During that time, because of the sponsorship of top management including the Chairman and CEO, the design team grew from a handful to over two hundred, design evolved from downstream production to core strategic capability and design methodologies went beyond the Design Department to permeate the entire organisation, reshaping skillsets, processes and culture. Together, these changes have resulted in a more innovative and competitive organisation. — BBVA’s big learning? Meaningful change means orienting everyone around the customer.
Design Transformation: A Trojan horse
Organisational change is defined as “a process of profound and radical change that orients an organisation in a new direction and takes it to an entirely different level of effectiveness.”1 But change is hard. According to McKinsey, one third of change programmes fail.2
John Kotter, a professor at Harvard Business School, has worked with dozens of companies to develop an eight-step model of change: create urgency, form a powerful coalition, create a vision for change, communicate the vision, remove obstacles, create short-term wins, build on the change and finally, anchor the change in culture.3 Similarly, McKinsey has a five-step strategy: set strategic objectives, assess current capabilities, create a portfolio of initiatives, create an implementation model and sustain momentum through continuous improvement.4
Though clearly containing crucial ingredients for success, as designers, we found traditional change management models too abstract, top-down, linear and missing a key opportunity: leveraging the proven power of human-centred thinking.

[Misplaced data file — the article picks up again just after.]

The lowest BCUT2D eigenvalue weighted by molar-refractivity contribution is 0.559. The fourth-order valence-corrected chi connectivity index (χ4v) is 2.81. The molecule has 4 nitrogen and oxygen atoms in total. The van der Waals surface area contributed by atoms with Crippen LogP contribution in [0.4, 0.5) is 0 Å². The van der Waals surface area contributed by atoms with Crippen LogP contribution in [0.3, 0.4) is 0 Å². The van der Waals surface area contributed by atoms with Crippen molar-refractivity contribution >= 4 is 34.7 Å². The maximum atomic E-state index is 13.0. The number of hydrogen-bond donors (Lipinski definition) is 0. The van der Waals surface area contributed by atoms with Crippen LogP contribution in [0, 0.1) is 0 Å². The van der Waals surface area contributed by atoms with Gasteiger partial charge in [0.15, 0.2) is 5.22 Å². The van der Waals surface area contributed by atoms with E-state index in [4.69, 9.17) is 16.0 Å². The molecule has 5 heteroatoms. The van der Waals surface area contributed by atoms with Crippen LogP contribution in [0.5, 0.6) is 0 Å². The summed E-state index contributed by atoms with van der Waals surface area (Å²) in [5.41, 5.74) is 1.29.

Instead, as a design team at BBVA we looked to another designer for inspiration. Jared Spool has outlined a fivestep model of design maturity in organisations: design as production, sporadic projects, significant investment, embedding of designers, and finally, design is infused throughout the organisation. He refers to this last step as the UX/Design tipping point.5
We embraced the idea of infusing design into the organisation and set out to find our Design tipping point. We used Design Thinking as a Trojan horse to show our non-designer colleagues the importance of putting the client at the centre and using creative tools to provide new possibilities to understand, conceptualise, prototype and evaluate products and services.6
Getting started: From human needs to organisational needs
BBVA’s Design Transformation began in early 2016. Like many change management programmes in today’s competitive marketplace, the primary goal was to help BBVA be more innovative. Based on early research and analysis, the business chose three areas of focus: customer-centricity, collaboration and creativity.
Although BBVA was simultaneously building a world-class design team to create cutting-edge financial products and services, it was clear that key decisions about the customer experience were happening well beyond the Design Department.
All employees were making decisions impacting the customer experience. The goal was to make each employee’s link to the customer more visible, tangible and actionable. Using Design Thinking, we have been able to provide a common language and set of tools to enable collaboration and enhance creativity. It was also about finding a way to make Design Thinking accessible to colleagues for whom the process would have been well outside their ordinary working life.
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